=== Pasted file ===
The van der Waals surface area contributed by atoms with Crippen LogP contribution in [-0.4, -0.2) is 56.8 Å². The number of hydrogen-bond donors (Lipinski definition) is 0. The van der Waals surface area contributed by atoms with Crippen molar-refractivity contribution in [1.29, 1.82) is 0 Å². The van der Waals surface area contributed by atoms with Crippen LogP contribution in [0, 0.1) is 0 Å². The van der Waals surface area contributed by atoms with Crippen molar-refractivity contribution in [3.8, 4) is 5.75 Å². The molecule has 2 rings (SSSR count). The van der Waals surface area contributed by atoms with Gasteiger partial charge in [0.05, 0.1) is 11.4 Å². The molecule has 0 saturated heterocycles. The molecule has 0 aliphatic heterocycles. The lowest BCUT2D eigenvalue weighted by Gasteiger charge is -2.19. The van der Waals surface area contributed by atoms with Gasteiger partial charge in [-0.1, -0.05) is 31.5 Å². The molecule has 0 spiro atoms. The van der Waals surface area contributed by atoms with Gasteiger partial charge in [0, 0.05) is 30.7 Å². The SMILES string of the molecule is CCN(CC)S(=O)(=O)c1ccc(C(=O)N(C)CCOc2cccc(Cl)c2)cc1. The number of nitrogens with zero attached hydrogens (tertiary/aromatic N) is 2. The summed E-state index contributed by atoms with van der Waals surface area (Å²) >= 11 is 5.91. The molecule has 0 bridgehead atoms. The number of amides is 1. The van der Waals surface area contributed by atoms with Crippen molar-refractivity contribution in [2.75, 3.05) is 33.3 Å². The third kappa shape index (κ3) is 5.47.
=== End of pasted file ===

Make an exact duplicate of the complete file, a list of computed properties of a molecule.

The van der Waals surface area contributed by atoms with Crippen LogP contribution in [-0.4, -0.2) is 56.8 Å². The number of hydrogen-bond donors (Lipinski definition) is 0. The van der Waals surface area contributed by atoms with Crippen molar-refractivity contribution in [1.29, 1.82) is 0 Å². The van der Waals surface area contributed by atoms with Crippen LogP contribution in [0, 0.1) is 0 Å². The van der Waals surface area contributed by atoms with Crippen molar-refractivity contribution in [3.8, 4) is 5.75 Å². The molecule has 2 rings (SSSR count). The van der Waals surface area contributed by atoms with Gasteiger partial charge in [0.05, 0.1) is 11.4 Å². The molecule has 0 saturated heterocycles. The molecule has 0 aliphatic heterocycles. The lowest BCUT2D eigenvalue weighted by Gasteiger charge is -2.19. The van der Waals surface area contributed by atoms with Gasteiger partial charge in [-0.1, -0.05) is 31.5 Å². The molecule has 0 spiro atoms. The van der Waals surface area contributed by atoms with Gasteiger partial charge in [0, 0.05) is 30.7 Å². The SMILES string of the molecule is CCN(CC)S(=O)(=O)c1ccc(C(=O)N(C)CCOc2cccc(Cl)c2)cc1. The number of nitrogens with zero attached hydrogens (tertiary/aromatic N) is 2. The summed E-state index contributed by atoms with van der Waals surface area (Å²) >= 11 is 5.91. The molecule has 0 bridgehead atoms. The number of amides is 1. The van der Waals surface area contributed by atoms with Crippen molar-refractivity contribution in [2.75, 3.05) is 33.3 Å². The third kappa shape index (κ3) is 5.47.